A Twitter Experiment

I’m a long-time Twitter skeptic.  It’s difficult for an economist to see a 140 char lmt as a ftr.  My journalist friends tell me I’m dead wrong.  And a recent long and boozy evening with co-founders Evan Williams and Jason Goldman convinced me to give it a try.  Is Twitter worth the hype?  Let’s find out.

Today I’m beginning my Twitter Experiment. I’m now tweeting @justinwolfers. I’m going to keep this up for a couple of weeks as a “burn in” period—basically so that I can learn the ecosystem before my experiment begins. Then on the morning of August 1, I’m going to wake up, and flip a coin. Heads, I’ll open Twitter; tails I won’t.  And I’ll do the same on August 2, and then every day for three months. If the coin comes up heads, it doesn’t necessarily mean that I’ll tweet, just that it will be a Twitter-aware day; I’ll consume the stream, and tweet away if I feel the need. Tails, and I’ll simply tweet “Tails, goodbye,” close the stream (unless I need it for research) and then resist the urge to tweet for the rest of the day.

So far, designing the experiment is easy. But what are the right outcome variables to track? I can think of three things that Twitter does:
1.      Distracts me, sucking valuable time from serious research.

2.      Broadcasts me, perhaps increasing my influence.

3.      Informs me, which may make me a better economist.

Here’s my question for you: How can I measure the influence of my Twitter Experiment on each of these outcomes? I think measuring distraction is easiest—I’ll just evaluate how productive I was each day, using a subjective 0-10 scale. I have some ideas about measuring influence, but none are particularly compelling. And I’m baffled by how I might measure the extent to which Twitter is informing me, making me a better economist.

Crowdsourcing can surely improve my experiment. Do you have any ideas for how better to measure distraction? Or ideas for useful indicators of influence or impact that I can track?  And how best to measure how informed I am? And does anyone else want to join me in this experiment? More data = more insight.

Please add your ideas in the comments.  Or if your idea is ez 2 expln, just tweet me.  #twitexpt.

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  1. Joshua Northey says:

    What I don’t understand about Twitter is that of the three things you mentioned, I don’t see how it is better at them than its alternatives in any way.

    It is great for journalists, and I can see how that would help it explode in popularity because journalists are influential, but there is no there “there”. It has no value for your average person.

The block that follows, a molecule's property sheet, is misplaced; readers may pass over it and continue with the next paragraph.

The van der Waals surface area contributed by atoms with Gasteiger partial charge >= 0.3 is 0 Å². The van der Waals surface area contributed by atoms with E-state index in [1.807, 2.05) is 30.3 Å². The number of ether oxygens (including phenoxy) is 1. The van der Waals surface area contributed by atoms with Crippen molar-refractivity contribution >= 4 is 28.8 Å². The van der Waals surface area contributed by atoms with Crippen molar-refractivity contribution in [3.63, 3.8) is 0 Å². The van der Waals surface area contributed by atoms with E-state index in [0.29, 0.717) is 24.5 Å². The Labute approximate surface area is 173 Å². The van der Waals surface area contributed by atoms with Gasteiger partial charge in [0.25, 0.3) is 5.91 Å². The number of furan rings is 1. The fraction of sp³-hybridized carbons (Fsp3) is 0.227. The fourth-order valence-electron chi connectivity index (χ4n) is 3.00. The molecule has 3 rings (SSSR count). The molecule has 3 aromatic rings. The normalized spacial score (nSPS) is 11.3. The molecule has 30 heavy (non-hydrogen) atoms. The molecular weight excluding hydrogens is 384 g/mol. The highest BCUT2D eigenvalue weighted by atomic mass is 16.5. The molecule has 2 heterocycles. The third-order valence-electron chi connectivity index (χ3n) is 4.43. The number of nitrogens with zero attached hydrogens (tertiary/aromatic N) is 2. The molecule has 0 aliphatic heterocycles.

If you need to find out what is happening RIGHT this instant, and cannot wait 4 hours before it its all the major news sites Twitter is for you. Other then I am at a loss.

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  2. PHB says:

    See the Scott Adams blog entry for today as a start. Measure in someway your creativity on both days. Create a scale of how easy or not ideas flow. All else has too many independent variables.

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  3. Ben says:

    There are a bunch of (imperfect) free tools that will measure your Twitter influence for you – Klout, Peer Index, Retweet Rank, Twitalyzer

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  4. Terry says:

    you need to follow more celebrities. that is where the fun is.

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  5. Shane says:

    I’m still not sure, but I wonder if 140 characters is only enough to confirm someone’s prejudice by parroting a hollow slogan, but not enough to challenge prejudice. I also joined, but use it rarely. I find it a frustrating mode of communication.

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  6. Encelade says:

    When I read something interesting, I, usually, re-write it somewhere, save it, download it, whatever-you-want it. But I make sure the piece of information will be somewhere safe for me to use later.
    I suppose I’m not the only one to do that.
    Just count how many tweets a day were worth saving for later. And compare with the number of bits of information you get on your Tails days.


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    • Anon says:

      I think the outcome of this experiment will depend on who you choose to follow, and why.

      If I wanted to ensure I wasn’t distracted, I’d simply not follow any of those accounts that serve mostly for entertainment purposes (ie. comedians, celebrities, friends and others who tweet for social purposes only, etc). However, if I wanted to focus on a particular subject and chose to only follow accounts that tweet relevant information, then I believe chances of distraction will go down significantly.

      I think for those who perhaps do not have many friends who use Twitter, personal usefulness is minimal. However, for those who have a good chunk of friends and acquaintances who use Twitter regularly, think of it as a huge conversation that you can either read or choose to participate in if you have a view to express.

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  7. Ben says:

    If the 140 character limit bugs you, why not try out Google+?

    I get the feeling that it might someday serve as more of a Twitter substitute than a Facebook substitute.

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  8. Jen says:

    Influence: Retweets and mentions, maybe also @’s.

    Being informed: Number of valuable posts / articles etc. you were directed to via twitter. Naturally, just like the distraction variable via a “productiveness”-scale, this would be subjective, but since it’s meant for a personal assessment, why not?

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